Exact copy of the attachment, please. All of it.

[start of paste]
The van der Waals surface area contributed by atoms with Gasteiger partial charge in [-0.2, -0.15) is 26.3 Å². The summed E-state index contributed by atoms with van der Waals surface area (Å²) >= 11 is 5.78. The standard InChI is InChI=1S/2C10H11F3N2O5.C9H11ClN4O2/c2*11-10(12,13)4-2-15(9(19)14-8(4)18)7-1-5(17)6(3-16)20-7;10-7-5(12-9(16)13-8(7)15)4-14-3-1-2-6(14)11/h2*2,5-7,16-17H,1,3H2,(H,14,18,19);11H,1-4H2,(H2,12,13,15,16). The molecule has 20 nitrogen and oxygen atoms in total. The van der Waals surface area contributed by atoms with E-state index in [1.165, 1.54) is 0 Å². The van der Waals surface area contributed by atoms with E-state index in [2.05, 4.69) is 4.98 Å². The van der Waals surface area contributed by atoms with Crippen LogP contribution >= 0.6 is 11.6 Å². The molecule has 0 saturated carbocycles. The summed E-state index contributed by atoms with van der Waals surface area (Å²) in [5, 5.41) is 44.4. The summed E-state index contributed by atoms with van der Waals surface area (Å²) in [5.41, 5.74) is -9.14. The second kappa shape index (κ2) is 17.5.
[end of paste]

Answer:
The van der Waals surface area contributed by atoms with Gasteiger partial charge in [-0.2, -0.15) is 26.3 Å². The summed E-state index contributed by atoms with van der Waals surface area (Å²) >= 11 is 5.78. The standard InChI is InChI=1S/2C10H11F3N2O5.C9H11ClN4O2/c2*11-10(12,13)4-2-15(9(19)14-8(4)18)7-1-5(17)6(3-16)20-7;10-7-5(12-9(16)13-8(7)15)4-14-3-1-2-6(14)11/h2*2,5-7,16-17H,1,3H2,(H,14,18,19);11H,1-4H2,(H2,12,13,15,16). The molecule has 20 nitrogen and oxygen atoms in total. The van der Waals surface area contributed by atoms with E-state index in [1.165, 1.54) is 0 Å². The van der Waals surface area contributed by atoms with E-state index in [2.05, 4.69) is 4.98 Å². The van der Waals surface area contributed by atoms with Crippen LogP contribution >= 0.6 is 11.6 Å². The molecule has 0 saturated carbocycles. The summed E-state index contributed by atoms with van der Waals surface area (Å²) in [5, 5.41) is 44.4. The summed E-state index contributed by atoms with van der Waals surface area (Å²) in [5.41, 5.74) is -9.14. The second kappa shape index (κ2) is 17.5.